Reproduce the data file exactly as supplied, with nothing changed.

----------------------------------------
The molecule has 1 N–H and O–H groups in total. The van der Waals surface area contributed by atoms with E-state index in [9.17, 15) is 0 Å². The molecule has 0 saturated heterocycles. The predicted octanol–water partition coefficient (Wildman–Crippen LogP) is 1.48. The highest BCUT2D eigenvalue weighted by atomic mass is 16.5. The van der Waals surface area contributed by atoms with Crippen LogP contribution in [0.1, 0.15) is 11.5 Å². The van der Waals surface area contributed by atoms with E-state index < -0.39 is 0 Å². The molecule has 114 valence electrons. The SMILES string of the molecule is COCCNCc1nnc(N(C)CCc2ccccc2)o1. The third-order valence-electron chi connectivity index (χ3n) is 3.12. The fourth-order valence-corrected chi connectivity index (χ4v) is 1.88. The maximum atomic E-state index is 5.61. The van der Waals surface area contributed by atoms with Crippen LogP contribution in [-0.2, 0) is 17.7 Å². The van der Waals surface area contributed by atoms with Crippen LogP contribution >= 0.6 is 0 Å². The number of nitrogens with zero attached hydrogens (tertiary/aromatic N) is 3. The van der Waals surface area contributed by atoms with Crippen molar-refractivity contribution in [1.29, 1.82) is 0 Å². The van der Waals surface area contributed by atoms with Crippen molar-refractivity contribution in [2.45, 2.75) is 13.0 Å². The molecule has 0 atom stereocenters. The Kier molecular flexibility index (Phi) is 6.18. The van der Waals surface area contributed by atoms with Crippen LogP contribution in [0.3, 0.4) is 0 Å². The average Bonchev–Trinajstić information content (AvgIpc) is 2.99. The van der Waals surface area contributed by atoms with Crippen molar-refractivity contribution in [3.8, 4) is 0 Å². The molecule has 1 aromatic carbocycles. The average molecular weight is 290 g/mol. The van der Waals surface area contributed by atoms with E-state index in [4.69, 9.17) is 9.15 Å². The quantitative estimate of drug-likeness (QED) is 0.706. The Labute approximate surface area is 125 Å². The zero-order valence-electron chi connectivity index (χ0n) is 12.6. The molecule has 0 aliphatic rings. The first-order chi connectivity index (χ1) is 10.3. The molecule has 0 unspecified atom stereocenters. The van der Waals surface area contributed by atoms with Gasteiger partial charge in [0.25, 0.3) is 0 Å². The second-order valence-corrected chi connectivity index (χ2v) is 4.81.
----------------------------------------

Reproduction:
The molecule has 1 N–H and O–H groups in total. The van der Waals surface area contributed by atoms with E-state index in [9.17, 15) is 0 Å². The molecule has 0 saturated heterocycles. The predicted octanol–water partition coefficient (Wildman–Crippen LogP) is 1.48. The highest BCUT2D eigenvalue weighted by atomic mass is 16.5. The van der Waals surface area contributed by atoms with Crippen LogP contribution in [0.1, 0.15) is 11.5 Å². The van der Waals surface area contributed by atoms with E-state index < -0.39 is 0 Å². The molecule has 114 valence electrons. The SMILES string of the molecule is COCCNCc1nnc(N(C)CCc2ccccc2)o1. The third-order valence-electron chi connectivity index (χ3n) is 3.12. The fourth-order valence-corrected chi connectivity index (χ4v) is 1.88. The maximum atomic E-state index is 5.61. The van der Waals surface area contributed by atoms with Crippen LogP contribution in [-0.2, 0) is 17.7 Å². The van der Waals surface area contributed by atoms with Crippen LogP contribution >= 0.6 is 0 Å². The number of nitrogens with zero attached hydrogens (tertiary/aromatic N) is 3. The van der Waals surface area contributed by atoms with Crippen molar-refractivity contribution in [1.29, 1.82) is 0 Å². The van der Waals surface area contributed by atoms with Crippen molar-refractivity contribution in [2.45, 2.75) is 13.0 Å². The molecule has 0 atom stereocenters. The Kier molecular flexibility index (Phi) is 6.18. The van der Waals surface area contributed by atoms with Crippen LogP contribution in [0.3, 0.4) is 0 Å². The average Bonchev–Trinajstić information content (AvgIpc) is 2.99. The van der Waals surface area contributed by atoms with Crippen molar-refractivity contribution in [3.8, 4) is 0 Å². The molecule has 1 aromatic carbocycles. The average molecular weight is 290 g/mol. The van der Waals surface area contributed by atoms with E-state index in [4.69, 9.17) is 9.15 Å². The quantitative estimate of drug-likeness (QED) is 0.706. The Labute approximate surface area is 125 Å². The zero-order valence-electron chi connectivity index (χ0n) is 12.6. The molecule has 0 aliphatic rings. The first-order chi connectivity index (χ1) is 10.3. The molecule has 0 unspecified atom stereocenters. The van der Waals surface area contributed by atoms with Gasteiger partial charge in [0.25, 0.3) is 0 Å². The second-order valence-corrected chi connectivity index (χ2v) is 4.81.